Against this background, the sad anniversary of the atomic bombing of Hiroshima looks unusual. One of the most famous Japanese newspapers, Sankei Shimbun, on August 6 published a detailed chronology of the terrible explosion in 1945. It is worth noting that the tragedy of Hiroshima and Nagasaki is covered by the Japanese media every August in great detail. This time, Sankei Shimbun provided some details that have not previously been reported. Incidentally, the newspaper has not disclosed the source of this rare information.

In the morning of August 6, 1945, an American B-29 bomber commanded by Colonel Paul Tibbets dropped an atomic bomb "Little Boy" equivalent to 13 - 18 kilotons of TNT on the Japanese city of Hiroshima. Three days later, on August 9, 1945, an atomic bomb ""Fat Man" was dropped on Nagasaki by pilot Charles Sweeney, commander of the B-29 bomber "Bockscar". The total number of victims ranged from 90,000 to 166,000 people in Hiroshima and 60 to 80 thousand people - in Nagasaki. The role of the atomic bombings in Japan's surrender and the ethical justification for the bombing still cause heated debates.

On August 15, 1945, Japan announced its surrender. The act of surrender that formally stopped the Second World War was signed on September 2, 1945. The details of the events start emerging that show that the event did not have to develop so dramatically and that the United States could have done without the atomic bombing of Japan if it did not want to scare the Soviet Union.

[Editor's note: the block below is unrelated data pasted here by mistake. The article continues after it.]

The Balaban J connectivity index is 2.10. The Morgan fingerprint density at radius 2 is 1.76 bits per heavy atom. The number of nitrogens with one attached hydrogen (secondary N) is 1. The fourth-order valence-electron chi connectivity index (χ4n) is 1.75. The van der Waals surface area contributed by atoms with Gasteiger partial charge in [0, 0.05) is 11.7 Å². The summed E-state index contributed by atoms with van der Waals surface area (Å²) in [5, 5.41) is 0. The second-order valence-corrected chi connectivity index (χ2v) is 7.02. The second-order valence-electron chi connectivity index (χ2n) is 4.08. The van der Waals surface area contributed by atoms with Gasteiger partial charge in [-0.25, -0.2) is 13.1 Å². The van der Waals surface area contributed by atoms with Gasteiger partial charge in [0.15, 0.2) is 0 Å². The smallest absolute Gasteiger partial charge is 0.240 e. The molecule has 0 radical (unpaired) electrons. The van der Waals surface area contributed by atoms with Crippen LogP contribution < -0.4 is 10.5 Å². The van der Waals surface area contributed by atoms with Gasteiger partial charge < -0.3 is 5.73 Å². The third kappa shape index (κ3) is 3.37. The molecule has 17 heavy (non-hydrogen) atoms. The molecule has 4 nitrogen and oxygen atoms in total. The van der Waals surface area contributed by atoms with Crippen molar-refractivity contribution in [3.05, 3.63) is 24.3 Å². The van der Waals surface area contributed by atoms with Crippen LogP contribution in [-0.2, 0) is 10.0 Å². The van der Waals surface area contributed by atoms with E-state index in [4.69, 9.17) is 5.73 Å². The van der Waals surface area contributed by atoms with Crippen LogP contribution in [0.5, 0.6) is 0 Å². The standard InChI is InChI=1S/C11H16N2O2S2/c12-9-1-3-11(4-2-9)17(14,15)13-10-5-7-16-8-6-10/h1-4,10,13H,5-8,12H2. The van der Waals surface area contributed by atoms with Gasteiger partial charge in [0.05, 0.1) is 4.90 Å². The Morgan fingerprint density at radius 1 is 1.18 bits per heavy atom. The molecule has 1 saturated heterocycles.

According to the Japanese newspaper, the agreement that provided for the probability of use of atomic weapons against Japan was signed in September of 1944 at a meeting of the U.S. President Franklin D. Roosevelt and British Prime Minister Winston Churchill in Hyde Park.
By the summer of 1945 the U.S., supported by the UK and Canada under the Manhattan Project, completed the preparatory work for the creation of the first tests of the existing nuclear weapons. On July 16 at the landfill in New Mexico the world's first successful test of an atomic weapon was conducted. The power of the explosion was about 21 kilotons of TNT.

On July 24 during the Potsdam conference the US President Harry Truman informed Stalin that the US acquired new destructive weapons. According to Truman's memoirs, Stalin waved him off, lit up his pipe, and did not show particular interest. He only noted that he was happy and expressed hope that the US would be able to effectively use it against the Japanese.   

Churchill, who closely watched Stalin, thought that Stalin did not understand what Truman meant.  

According to the Japanese historians whose conclusions are referred to by Sankei Shimbun, one of the reasons for the atomic bombing of Japan was an attempt to morally and psychologically impact Stalin. After all, everyone was very clear that under those circumstances Japan would have lost the war without the bombing.
If this version is correct, then the Americans were wrong: the bombings of Japan did not affect Stalin in any way. He was true to his principles, so a few years later the West had to declare a "cold war" with the Soviet Union that detonated its own bomb some years after. The nuclear blackmailing was not successful.

Andrei Mikhailov